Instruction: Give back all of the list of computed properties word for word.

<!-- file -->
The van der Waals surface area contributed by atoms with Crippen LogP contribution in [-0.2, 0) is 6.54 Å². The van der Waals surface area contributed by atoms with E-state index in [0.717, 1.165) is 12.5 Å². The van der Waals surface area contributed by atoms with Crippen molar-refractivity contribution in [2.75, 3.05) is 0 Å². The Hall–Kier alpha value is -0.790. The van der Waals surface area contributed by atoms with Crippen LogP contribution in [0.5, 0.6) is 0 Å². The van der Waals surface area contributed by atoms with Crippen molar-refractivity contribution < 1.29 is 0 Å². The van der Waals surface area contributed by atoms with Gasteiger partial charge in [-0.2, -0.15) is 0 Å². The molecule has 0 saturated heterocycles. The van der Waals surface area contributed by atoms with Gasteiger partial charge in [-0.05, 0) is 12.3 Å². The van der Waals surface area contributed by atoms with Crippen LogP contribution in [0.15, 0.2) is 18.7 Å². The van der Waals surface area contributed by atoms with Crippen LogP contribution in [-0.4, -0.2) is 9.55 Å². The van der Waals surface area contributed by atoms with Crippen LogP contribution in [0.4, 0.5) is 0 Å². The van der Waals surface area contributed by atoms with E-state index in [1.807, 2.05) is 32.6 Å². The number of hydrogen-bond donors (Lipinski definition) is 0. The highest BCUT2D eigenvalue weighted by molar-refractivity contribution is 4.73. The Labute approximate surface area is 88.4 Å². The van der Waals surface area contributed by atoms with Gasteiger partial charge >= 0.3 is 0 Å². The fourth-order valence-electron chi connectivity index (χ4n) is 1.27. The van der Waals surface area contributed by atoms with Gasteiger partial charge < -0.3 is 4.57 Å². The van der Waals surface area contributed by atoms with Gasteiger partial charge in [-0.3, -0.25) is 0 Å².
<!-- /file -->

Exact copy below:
The van der Waals surface area contributed by atoms with Crippen LogP contribution in [-0.2, 0) is 6.54 Å². The van der Waals surface area contributed by atoms with E-state index in [0.717, 1.165) is 12.5 Å². The van der Waals surface area contributed by atoms with Crippen molar-refractivity contribution in [2.75, 3.05) is 0 Å². The Hall–Kier alpha value is -0.790. The van der Waals surface area contributed by atoms with Crippen LogP contribution in [0.5, 0.6) is 0 Å². The van der Waals surface area contributed by atoms with Crippen molar-refractivity contribution < 1.29 is 0 Å². The van der Waals surface area contributed by atoms with Gasteiger partial charge in [-0.2, -0.15) is 0 Å². The molecule has 0 saturated heterocycles. The van der Waals surface area contributed by atoms with Gasteiger partial charge in [-0.05, 0) is 12.3 Å². The van der Waals surface area contributed by atoms with Crippen LogP contribution in [0.15, 0.2) is 18.7 Å². The van der Waals surface area contributed by atoms with Crippen LogP contribution in [-0.4, -0.2) is 9.55 Å². The van der Waals surface area contributed by atoms with Crippen LogP contribution in [0.4, 0.5) is 0 Å². The van der Waals surface area contributed by atoms with E-state index in [1.807, 2.05) is 32.6 Å². The number of hydrogen-bond donors (Lipinski definition) is 0. The highest BCUT2D eigenvalue weighted by molar-refractivity contribution is 4.73. The Labute approximate surface area is 88.4 Å². The van der Waals surface area contributed by atoms with Gasteiger partial charge >= 0.3 is 0 Å². The fourth-order valence-electron chi connectivity index (χ4n) is 1.27. The van der Waals surface area contributed by atoms with Gasteiger partial charge < -0.3 is 4.57 Å². The van der Waals surface area contributed by atoms with Gasteiger partial charge in [-0.3, -0.25) is 0 Å².